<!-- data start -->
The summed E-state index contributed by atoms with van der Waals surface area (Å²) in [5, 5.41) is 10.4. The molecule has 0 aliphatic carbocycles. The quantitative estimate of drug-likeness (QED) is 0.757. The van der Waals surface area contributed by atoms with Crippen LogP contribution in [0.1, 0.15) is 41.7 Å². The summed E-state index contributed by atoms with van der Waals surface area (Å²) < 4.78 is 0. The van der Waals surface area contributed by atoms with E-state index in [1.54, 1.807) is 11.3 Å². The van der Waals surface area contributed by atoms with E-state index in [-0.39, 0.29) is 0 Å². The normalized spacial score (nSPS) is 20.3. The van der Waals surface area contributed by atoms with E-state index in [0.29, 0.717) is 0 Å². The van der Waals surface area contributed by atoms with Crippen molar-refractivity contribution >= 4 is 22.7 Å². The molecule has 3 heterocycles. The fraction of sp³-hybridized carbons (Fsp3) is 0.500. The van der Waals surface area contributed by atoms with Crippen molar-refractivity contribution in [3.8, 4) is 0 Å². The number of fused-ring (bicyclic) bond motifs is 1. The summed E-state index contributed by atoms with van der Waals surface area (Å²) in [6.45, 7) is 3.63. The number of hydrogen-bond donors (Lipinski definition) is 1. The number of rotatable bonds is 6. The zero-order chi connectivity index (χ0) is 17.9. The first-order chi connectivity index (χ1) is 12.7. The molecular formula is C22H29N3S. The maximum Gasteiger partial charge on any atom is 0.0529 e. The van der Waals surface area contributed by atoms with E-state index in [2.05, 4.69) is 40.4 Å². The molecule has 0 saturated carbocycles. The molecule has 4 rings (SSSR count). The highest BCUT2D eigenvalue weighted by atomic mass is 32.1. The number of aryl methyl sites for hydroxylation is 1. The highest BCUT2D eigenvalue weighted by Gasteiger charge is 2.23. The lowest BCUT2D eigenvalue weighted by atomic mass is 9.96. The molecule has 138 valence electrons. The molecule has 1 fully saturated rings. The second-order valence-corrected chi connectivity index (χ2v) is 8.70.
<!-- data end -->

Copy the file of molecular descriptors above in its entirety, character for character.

The summed E-state index contributed by atoms with van der Waals surface area (Å²) in [5, 5.41) is 10.4. The molecule has 0 aliphatic carbocycles. The quantitative estimate of drug-likeness (QED) is 0.757. The van der Waals surface area contributed by atoms with Crippen LogP contribution in [0.1, 0.15) is 41.7 Å². The summed E-state index contributed by atoms with van der Waals surface area (Å²) < 4.78 is 0. The van der Waals surface area contributed by atoms with E-state index in [1.54, 1.807) is 11.3 Å². The van der Waals surface area contributed by atoms with E-state index in [-0.39, 0.29) is 0 Å². The normalized spacial score (nSPS) is 20.3. The van der Waals surface area contributed by atoms with E-state index in [0.29, 0.717) is 0 Å². The van der Waals surface area contributed by atoms with Crippen molar-refractivity contribution >= 4 is 22.7 Å². The molecule has 3 heterocycles. The fraction of sp³-hybridized carbons (Fsp3) is 0.500. The van der Waals surface area contributed by atoms with Crippen molar-refractivity contribution in [3.8, 4) is 0 Å². The number of fused-ring (bicyclic) bond motifs is 1. The summed E-state index contributed by atoms with van der Waals surface area (Å²) in [6.45, 7) is 3.63. The number of hydrogen-bond donors (Lipinski definition) is 1. The number of rotatable bonds is 6. The zero-order chi connectivity index (χ0) is 17.9. The first-order chi connectivity index (χ1) is 12.7. The molecular formula is C22H29N3S. The maximum Gasteiger partial charge on any atom is 0.0529 e. The van der Waals surface area contributed by atoms with E-state index in [2.05, 4.69) is 40.4 Å². The molecule has 0 saturated carbocycles. The molecule has 4 rings (SSSR count). The highest BCUT2D eigenvalue weighted by atomic mass is 32.1. The number of aryl methyl sites for hydroxylation is 1. The highest BCUT2D eigenvalue weighted by Gasteiger charge is 2.23. The lowest BCUT2D eigenvalue weighted by atomic mass is 9.96. The molecule has 138 valence electrons. The molecule has 1 fully saturated rings. The second-order valence-corrected chi connectivity index (χ2v) is 8.70.